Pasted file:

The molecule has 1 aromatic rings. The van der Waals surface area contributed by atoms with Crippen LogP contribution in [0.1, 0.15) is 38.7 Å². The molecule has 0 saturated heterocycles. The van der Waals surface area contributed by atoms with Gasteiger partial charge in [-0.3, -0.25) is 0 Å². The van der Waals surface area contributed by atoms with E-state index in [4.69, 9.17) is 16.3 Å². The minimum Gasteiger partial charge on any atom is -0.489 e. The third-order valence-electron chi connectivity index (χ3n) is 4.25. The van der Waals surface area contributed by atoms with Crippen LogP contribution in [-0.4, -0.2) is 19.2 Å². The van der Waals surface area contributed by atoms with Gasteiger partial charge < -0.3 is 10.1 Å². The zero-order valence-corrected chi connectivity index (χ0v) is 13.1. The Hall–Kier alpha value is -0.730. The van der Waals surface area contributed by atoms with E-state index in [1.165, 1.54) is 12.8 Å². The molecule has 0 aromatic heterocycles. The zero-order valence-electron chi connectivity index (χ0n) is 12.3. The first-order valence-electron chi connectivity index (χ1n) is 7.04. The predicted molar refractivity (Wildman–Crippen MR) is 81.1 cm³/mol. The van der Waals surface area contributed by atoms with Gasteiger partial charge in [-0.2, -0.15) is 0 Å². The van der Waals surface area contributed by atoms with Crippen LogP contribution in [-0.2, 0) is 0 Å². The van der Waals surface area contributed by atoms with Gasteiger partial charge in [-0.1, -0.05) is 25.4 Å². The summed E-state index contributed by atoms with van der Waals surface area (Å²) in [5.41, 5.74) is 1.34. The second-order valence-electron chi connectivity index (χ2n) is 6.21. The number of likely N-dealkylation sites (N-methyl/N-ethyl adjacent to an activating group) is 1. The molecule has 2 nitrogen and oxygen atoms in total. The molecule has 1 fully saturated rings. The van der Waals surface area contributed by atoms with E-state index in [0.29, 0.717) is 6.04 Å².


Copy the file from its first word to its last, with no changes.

The molecule has 1 aromatic rings. The van der Waals surface area contributed by atoms with Crippen LogP contribution in [0.1, 0.15) is 38.7 Å². The molecule has 0 saturated heterocycles. The van der Waals surface area contributed by atoms with Gasteiger partial charge in [-0.3, -0.25) is 0 Å². The van der Waals surface area contributed by atoms with E-state index in [4.69, 9.17) is 16.3 Å². The minimum Gasteiger partial charge on any atom is -0.489 e. The third-order valence-electron chi connectivity index (χ3n) is 4.25. The van der Waals surface area contributed by atoms with Crippen LogP contribution in [-0.4, -0.2) is 19.2 Å². The van der Waals surface area contributed by atoms with Gasteiger partial charge < -0.3 is 10.1 Å². The zero-order valence-corrected chi connectivity index (χ0v) is 13.1. The Hall–Kier alpha value is -0.730. The van der Waals surface area contributed by atoms with E-state index in [1.165, 1.54) is 12.8 Å². The molecule has 0 aromatic heterocycles. The zero-order valence-electron chi connectivity index (χ0n) is 12.3. The first-order valence-electron chi connectivity index (χ1n) is 7.04. The predicted molar refractivity (Wildman–Crippen MR) is 81.1 cm³/mol. The van der Waals surface area contributed by atoms with Gasteiger partial charge in [-0.2, -0.15) is 0 Å². The van der Waals surface area contributed by atoms with Crippen LogP contribution in [-0.2, 0) is 0 Å². The van der Waals surface area contributed by atoms with Gasteiger partial charge in [-0.1, -0.05) is 25.4 Å². The summed E-state index contributed by atoms with van der Waals surface area (Å²) in [5.41, 5.74) is 1.34. The second-order valence-electron chi connectivity index (χ2n) is 6.21. The number of likely N-dealkylation sites (N-methyl/N-ethyl adjacent to an activating group) is 1. The molecule has 2 nitrogen and oxygen atoms in total. The molecule has 1 fully saturated rings. The van der Waals surface area contributed by atoms with E-state index in [0.29, 0.717) is 6.04 Å².